An article in the New York Times a few days ago had the following headline: “Wave of Sexual Abuse Allegations for Private Schools in Britain” (3/16/14). On one level it seemed not much new – more revelations of sexual molestations. Specifically, more cases in which older men in positions of authority preyed on young boys who had been placed in their charge.
This sort of scandal has become by now familiar. Best known of course is the series of similar stories that hit the Catholic Church at the start of the last decade. Once it came out, courtesy of the Boston Globe, that the archdiocese of Boston had long tolerated or at least not excluded to the point of exile predatory priests, the dam broke. To this day the Church has not fully recovered from the damage done by priestly misconduct if not criminal wrongdoing.
It turned out – no surprise – that the Catholic Church was by no means alone in concealing the problem. Schools were, are, another repository of similar behaviors. For example, a scandal starring “Prep-School Predators” tarnished the well-known and highly respected Horace Mann School in New York City which, it was recently was revealed, had “a secret history of sexual abuse” (New York Times, 6/6/12).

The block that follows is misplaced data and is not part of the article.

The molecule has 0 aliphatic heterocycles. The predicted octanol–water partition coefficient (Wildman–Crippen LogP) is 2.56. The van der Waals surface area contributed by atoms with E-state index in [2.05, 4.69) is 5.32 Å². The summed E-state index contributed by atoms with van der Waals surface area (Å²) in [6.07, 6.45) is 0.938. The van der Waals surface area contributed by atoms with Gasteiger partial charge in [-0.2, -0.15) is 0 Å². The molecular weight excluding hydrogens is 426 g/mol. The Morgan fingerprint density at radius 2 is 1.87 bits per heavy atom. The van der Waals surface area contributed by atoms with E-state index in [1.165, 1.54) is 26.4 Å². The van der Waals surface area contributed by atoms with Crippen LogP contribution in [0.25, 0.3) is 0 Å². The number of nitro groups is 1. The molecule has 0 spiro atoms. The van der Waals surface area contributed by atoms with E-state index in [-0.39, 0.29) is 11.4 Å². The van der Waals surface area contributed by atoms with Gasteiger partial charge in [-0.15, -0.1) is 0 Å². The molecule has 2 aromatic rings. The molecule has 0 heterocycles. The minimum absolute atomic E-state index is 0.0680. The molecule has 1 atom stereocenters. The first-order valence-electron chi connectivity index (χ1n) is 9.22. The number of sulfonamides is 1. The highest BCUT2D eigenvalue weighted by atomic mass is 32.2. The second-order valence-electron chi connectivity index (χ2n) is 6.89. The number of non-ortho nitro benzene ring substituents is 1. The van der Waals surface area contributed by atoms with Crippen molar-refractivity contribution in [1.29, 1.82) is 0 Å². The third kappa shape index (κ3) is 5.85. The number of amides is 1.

One of the things that makes these sort of stories mesmerizing to many is the question of why now? Why after many long years of silence is the truth coming to light at this moment in time? The article about child abuse in British schools makes clear that dozens of men are only now “breaking decades of silence.” Similarly, a former headmaster was only recently convicted molesting some of his students – over fifty years ago. What’s with the time lag?
A British lawyer involved in one of the cases gave the answer. “You had deference,” he said. He went on to add that in the past when teachers were discovered abusing their charges they were moved on, quietly. Schools like churches would do anything they could to avoid public embarrassment and damage to their reputation. And parents like parishioners either did not know – or they too would do anything they could to avoid rattling the relevant cage.
Now though we’re bolder and braver. Now people in positions of authority cannot count on our deference. This significant difference holds true everywhere in the world – except where it does not. If leaders threaten their followers they, we, will tend now as then to shut up.